We would offer them food and drink, we would wait with them and pray with them, and then move on to the next hospital with them. It was only the first week but I was learning from Peggy how to just move toward the suffering, with immense kindness and fierce intention. With a steely and tireless will and an immensely tender heart. My first lesson of 9.11 was solidarity and showing up: getting there and being there. Like the rescue workers who just go into the catastrophe to see whom they can save, I was learning to move toward, to enter in to the wreckage of the human heart.
As the days went on the city began to organize and redirect its relief and support to the families of the victims with the opening of The Family Assistance Center at Pier 94 on the Hudson, and then there was a call for volunteers of all sorts. Peggy and Sister Stacy were immediately qualified to be caregivers because one was a nurse practioner and the other a social worker. But I had no credential – theologians were a bit beside the point at this point. But ministers were not – they were greatly needed, anyone duly ordained was urged to come and form teams of a whole new corps of aid workers: spiritual care givers.
But since my church does not ordain women, I had to imagine how to procure one immediately. Why not my own Congregation confer its ordination? And so it did, sealed in a letter from our Community Leader, echoing the words of our founder, Marguerite Bourgeoys: “go: gather up the blood of the Savior which is being shed through the ignorance of human persons…” With this ordination in hand I went to the training sessions for interfaith ministers, sponsored by the American Red Cross and SAIR – the government’s air disaster relief core that offers spiritual care, counseling and comfort to the families of plane crash disasters.
The three day training was intense and serious, and I found myself one of an interfaith cohort of spiritual care givers that gave me a whole new sense of ministry for this new millennium and the crises we would be facing as ministers – not preparation to walk with a few people or even a congregation of people, but now in this “seminary for disaster, and mega disaster” I was learning that the field of ministerial care in our time was way beyond the church or mosque or temple or synagogue. It was as it probably always has been, on the streets and in hospital waiting rooms and makeshift tents that shelter survivors. And I was learning that ordinations abound and that suffering and need was the mother of ordination. And I was learning to rejoice in this kind of covert ordination that seemed to suit me well.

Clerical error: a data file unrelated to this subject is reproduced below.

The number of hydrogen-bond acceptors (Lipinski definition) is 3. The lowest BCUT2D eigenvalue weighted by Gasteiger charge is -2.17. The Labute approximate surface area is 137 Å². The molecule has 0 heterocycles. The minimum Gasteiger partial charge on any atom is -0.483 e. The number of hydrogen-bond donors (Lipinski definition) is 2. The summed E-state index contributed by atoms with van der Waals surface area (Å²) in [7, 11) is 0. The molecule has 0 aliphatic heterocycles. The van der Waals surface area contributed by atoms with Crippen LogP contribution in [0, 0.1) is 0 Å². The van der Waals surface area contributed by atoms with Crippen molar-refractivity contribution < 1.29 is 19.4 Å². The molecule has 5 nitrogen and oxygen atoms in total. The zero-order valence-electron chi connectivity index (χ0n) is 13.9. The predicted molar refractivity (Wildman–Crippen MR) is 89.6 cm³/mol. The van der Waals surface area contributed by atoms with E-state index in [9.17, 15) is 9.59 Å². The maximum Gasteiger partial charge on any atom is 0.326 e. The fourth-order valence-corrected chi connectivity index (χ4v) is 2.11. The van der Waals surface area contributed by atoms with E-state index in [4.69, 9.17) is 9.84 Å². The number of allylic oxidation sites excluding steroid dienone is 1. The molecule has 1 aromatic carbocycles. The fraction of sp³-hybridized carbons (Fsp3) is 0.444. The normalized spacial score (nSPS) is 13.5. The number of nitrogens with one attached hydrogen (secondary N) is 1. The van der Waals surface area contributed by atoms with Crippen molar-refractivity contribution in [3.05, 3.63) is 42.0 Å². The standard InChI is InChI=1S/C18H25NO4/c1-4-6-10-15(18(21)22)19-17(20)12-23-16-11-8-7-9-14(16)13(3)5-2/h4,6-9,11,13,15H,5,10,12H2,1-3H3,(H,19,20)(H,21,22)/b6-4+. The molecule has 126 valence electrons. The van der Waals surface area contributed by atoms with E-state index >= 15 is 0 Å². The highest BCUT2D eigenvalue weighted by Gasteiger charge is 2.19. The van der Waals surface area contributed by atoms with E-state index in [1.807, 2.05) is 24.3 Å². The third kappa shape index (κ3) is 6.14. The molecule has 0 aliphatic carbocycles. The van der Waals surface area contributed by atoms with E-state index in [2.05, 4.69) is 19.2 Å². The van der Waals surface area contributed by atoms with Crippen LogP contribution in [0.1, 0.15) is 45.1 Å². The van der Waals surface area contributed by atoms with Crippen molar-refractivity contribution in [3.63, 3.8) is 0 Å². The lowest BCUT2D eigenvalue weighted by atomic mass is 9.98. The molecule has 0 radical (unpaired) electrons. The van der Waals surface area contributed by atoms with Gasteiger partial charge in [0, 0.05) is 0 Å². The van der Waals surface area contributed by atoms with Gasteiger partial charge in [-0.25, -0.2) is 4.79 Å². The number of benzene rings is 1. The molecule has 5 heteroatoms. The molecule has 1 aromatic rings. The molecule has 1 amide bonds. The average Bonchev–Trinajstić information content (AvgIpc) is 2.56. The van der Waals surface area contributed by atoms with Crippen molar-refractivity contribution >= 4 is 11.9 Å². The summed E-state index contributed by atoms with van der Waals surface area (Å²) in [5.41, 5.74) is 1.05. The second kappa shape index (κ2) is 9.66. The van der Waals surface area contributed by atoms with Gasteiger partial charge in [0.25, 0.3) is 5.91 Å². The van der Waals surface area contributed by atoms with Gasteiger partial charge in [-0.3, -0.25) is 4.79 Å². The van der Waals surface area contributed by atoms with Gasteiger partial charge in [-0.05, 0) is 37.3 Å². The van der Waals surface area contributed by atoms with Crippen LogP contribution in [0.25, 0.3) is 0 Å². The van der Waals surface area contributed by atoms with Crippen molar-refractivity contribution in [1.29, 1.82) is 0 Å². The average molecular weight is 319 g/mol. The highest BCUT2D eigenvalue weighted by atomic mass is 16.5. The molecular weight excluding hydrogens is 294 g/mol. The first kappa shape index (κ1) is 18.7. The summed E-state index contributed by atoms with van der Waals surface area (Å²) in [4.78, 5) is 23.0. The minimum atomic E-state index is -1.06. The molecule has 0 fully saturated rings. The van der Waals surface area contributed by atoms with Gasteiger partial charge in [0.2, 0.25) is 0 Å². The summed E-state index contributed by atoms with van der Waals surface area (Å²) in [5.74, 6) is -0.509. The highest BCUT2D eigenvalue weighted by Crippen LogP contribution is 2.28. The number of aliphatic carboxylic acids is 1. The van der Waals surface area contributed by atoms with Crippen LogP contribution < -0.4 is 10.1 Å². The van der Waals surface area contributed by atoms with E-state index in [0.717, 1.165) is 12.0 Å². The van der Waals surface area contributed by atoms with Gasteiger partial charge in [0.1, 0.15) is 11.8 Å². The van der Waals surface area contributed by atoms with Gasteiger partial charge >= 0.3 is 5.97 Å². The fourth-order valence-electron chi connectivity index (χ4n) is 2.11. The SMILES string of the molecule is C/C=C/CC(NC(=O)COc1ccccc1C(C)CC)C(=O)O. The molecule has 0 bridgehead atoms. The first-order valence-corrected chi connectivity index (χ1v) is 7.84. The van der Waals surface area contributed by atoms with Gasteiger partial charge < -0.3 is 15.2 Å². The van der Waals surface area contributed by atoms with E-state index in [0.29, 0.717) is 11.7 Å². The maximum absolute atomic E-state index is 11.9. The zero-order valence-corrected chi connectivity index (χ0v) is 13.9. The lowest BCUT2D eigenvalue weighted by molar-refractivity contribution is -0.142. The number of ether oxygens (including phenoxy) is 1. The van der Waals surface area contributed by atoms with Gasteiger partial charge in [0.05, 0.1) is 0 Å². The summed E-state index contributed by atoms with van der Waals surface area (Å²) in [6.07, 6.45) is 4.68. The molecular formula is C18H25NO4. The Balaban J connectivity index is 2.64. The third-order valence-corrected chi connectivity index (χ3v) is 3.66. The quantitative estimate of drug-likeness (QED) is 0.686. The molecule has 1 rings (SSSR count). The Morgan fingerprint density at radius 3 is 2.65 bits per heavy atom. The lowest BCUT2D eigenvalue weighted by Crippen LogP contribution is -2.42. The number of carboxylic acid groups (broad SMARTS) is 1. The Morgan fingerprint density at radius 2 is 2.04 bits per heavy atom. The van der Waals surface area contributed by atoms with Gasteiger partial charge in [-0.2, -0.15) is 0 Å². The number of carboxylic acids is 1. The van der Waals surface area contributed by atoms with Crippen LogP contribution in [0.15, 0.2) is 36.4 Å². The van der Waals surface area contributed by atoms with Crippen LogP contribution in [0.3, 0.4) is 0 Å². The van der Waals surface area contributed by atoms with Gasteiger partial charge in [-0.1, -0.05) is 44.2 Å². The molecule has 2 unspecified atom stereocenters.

My first day as a spiritual care giver was the opening day of the Family Center at Pier 94, probably near the berth our ship The Marine Tiger slipped into when my parents and I arrived in America a half century earlier with nothing but hope, and a few phone numbers. I was totally apprehensive, and laboring to anchor myself in the silent Jesus Prayer. The arena was vast – whole city blocks of space filled with booths from the companies that employed the victims of the Towers, to the aid and relief agencies, support groups, food court – just an enormous city within a city. And in the back, past the bank of desks in their dozens that serviced the translators of every imaginable language spoken on this planet, was the DNA station where family members were to bring samples for their loved one’s identification.
When they opened the doors to welcome the families I stood in dread at the tsunami of suffering coming through those doors, just incalculable waves and waves of people for more than 9 hours, that never lessened in density or desolation as the time went on.
As I stood there alone completely unknowing of what to do or how to be and feeling that I could not do this, and who was I to even imagine I was up for this – this fathomless depth of grief – just as I was about to pass out, a woman on the arm of her son did in fact pass out right at my feet, overcome by her own anguish and its augmentation in the weeping and wailing that echoed throughout the arena. As she went down, I went down too, but not to faint: to catch her. As kept keening “I cannot do this; I cannot do this” (bring her daughter’s DNA to the ID area), I told her son I would say with her while he did. So I did, and for hours as she rested in my arms, weeping and swooning, crying “O Dios Mios – my daughter, my daughter.” And though we could not speak each other’s language, the primal word of human embrace was an eloquence all its own, as I held her and she held me, as I comforted her and she comforted me, empowered me.